July 1 - July 7, 1997

For full details, link here to Rainforest Relief's website: http://www.envirolink.org/orgs/rainrelief/

Protesting the continuing oppression of the Burmese people and the destruction of their rainforests by the SLORC. Burma is the source of the majority of internationally traded teak.



Flyer and Fact Sheets for you to copy available by mail, fax or email.

By mail (best quality) send self-addressed stamped ($0.55) 9" x 12" envelope (preferably already used) to Rainforest Relief
P.O. Box 150566
Brooklyn, NY 11215-0566

By fax, send fax request to:

Burma UN Service Office
Fax: 212/338-0049
Phone: 212/338-0048

By email (text version only, will need to be formatted) send request to


Or download graphic file from the Web at




A military coup in Burma in 1962 began a reign of terror and oppression that continues to this day. In 1988, after tens of thousands of Burmese rallied for democracy, the military junta formed the SLORC (State Law and Order Restoration Council) to "keep order", composed of numerous high-level generals, and then gunned down thousands of demonstrators. In the following years continued protests brought about general elections. The democratic party won over 80% of the Parliamentary seats. However, the military declared the elections null and void and refused to yield power. The SLORC generals use forced labor, rape, torture, forced relocation and intimidation to control the people of Burma.

Until recently, large areas of southern and eastern Burma had remained relatively free from military rule due to resistance of numerous indigenous ethnic groups such as the Mon, Karen and Karenni. However, with massive inputs of new capital, largely from selling natural gas concessions offshore, a "cleansing" operation has ensued. Much of this capital has come from the American energy giants, Unocal and Texaco; the French energy giant, Total and a Thai company, PTT. The "cleansing" involves burning villages, raping and torturing villagers, forced labor and forced relocation. Another prize: the intact hardwood forests of the south.

Cases have been documented by human rights groups of SLORC using forced labor in logging operations.


Burma is home to the world's last primary teak forests and some of the largest virgin rainforests remaining in mainland Asia -- which are now being liquidated to fund the SLORC's rule. Many of these forests are home to rare species such as tigers, theAsian Elephant, gibbons, hornbills, giant wild oxen, rare orchids & medicinal plants and others Q all of which logging the trees would obliterate.

The SLORC is now once again increasing hardwood logging. Teak and hardwood harvest increased dramatically in the early 1990, then fell when the borders with Thailand were closed and is now again on the rise. State-run total hardwood extraction in 1991-92 was over one million cubic tons. The SLORC-controlled Minister for Forestry, Lieutenant General Chit Shwe, recently stated that teak forests will be logged to increase economic development, calling for full support of the private sector in the development of "forestry". The SLORC is providing assistance to private companies for expansion and investment, having exempted forestry products exports from commercial tax since May, 1996.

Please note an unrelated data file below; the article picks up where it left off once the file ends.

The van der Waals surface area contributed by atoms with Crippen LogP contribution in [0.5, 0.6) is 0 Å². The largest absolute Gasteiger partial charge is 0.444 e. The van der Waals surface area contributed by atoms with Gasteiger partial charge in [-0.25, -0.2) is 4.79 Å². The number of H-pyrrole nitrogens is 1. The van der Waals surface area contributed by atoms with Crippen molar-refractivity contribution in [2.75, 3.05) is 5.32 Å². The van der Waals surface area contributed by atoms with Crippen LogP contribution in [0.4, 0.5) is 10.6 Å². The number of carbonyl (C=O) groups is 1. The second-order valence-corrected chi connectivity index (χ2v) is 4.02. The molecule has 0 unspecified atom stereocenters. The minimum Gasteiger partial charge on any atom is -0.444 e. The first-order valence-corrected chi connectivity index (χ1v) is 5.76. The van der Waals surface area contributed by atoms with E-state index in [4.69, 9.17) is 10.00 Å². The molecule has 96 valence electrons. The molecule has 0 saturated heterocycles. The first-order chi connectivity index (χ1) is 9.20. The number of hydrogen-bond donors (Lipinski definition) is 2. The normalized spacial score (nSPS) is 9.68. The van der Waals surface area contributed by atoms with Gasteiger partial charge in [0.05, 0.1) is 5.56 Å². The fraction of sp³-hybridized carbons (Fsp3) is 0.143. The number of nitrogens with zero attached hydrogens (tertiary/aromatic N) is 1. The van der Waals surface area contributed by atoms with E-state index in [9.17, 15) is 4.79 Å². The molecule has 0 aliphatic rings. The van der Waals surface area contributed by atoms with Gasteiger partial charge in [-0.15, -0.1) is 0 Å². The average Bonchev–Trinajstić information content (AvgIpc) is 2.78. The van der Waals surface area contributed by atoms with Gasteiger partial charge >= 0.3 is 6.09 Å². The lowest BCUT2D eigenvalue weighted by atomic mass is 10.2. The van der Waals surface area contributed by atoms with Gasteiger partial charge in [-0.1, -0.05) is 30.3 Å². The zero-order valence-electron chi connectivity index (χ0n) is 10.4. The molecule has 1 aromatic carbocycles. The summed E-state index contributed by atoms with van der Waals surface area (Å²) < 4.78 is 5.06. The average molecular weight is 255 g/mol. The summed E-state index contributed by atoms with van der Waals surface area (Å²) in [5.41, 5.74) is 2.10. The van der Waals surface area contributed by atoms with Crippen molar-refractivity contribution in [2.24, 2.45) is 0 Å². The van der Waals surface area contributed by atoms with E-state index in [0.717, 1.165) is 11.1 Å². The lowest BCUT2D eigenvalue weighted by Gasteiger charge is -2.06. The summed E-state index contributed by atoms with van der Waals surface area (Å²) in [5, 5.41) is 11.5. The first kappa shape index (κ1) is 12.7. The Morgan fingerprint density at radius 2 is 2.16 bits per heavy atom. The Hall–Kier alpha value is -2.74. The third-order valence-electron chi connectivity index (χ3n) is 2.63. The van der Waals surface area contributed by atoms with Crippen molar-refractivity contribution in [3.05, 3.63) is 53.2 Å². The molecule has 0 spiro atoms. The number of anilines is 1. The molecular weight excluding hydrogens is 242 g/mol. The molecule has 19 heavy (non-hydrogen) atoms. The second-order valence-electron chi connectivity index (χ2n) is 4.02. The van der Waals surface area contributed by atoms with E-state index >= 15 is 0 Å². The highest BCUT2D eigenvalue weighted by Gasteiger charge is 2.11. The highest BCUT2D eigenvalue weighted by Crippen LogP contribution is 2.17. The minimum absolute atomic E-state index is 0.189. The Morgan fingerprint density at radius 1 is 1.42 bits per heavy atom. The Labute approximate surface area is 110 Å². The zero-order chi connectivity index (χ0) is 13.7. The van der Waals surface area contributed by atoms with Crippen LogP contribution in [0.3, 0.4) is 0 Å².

Daw Aung San Suu Kyi, the leader of the National League for Democracy, calls this kind of economic "development" "crony capitalism". The generals and their friends get rich, while the Burmese populace starves.

Taking advantage of the tax holiday, Sunwood Industries Plc's holding company, the Sunti Forestry group, is building high-tech teak processing factories in Burma which will provide a steady flow of teak furniture parts for Sun, Thailand's largest exporter of teak furniture.

Sunti Forestry Group is one of the world's largest exporters of teak furniture, mostly to markets in the United States, Europe and Japan.


IN the US, teak is used for indoor and outdoor furniture, interior trim, boat trim & decking and small consumer items like spice racks, salad bowls and napkin holders.

Some of the largest buyers in Europe are the Scandinavian furniture manufacturers which supply Scandinavian furniture stores in the US and Europe such as Scandinavian Design, Happy Viking, Scan Design, Dania, etc. Most of these individually operated stores carry similar inventories, buying from the same suppliers. They claim, of course, that selling teak helps the people of "Myanmar" achieve economic "development" and gives them jobs but fail to mention that the SLORC is using the money from the sale of teak to buy more weapons to use against the very people the companies say they are benefitting.

With the full support of the Burmese democratic government-in-exile, Rainforest Relief has called for an international boycott of teak from Burma. Since most of the teak exported from Thailand, Singapore and Taiwan is Burmese in origin, this includes teak from those countries until they can prove it is not from Burma.

Rainforest Relief is against the logging, export. import or purchase of tropical rainforest woods unless they originate from an operation that has been certified by an idependent organization accredited by the Forest Stewardship Council.

What You Can Do:

We can pressure Burmese teak logging by pressuring consumers in the US, Europe and Japan to stop buying teak furniture and other teak products from Burmese teak.

Organize a demonstration at the Scandinavian furniture retailer nearest you (you can find them in the phone book under Furniture -- Retail. Look for "Scandinavian designs" or "teak" in the ads).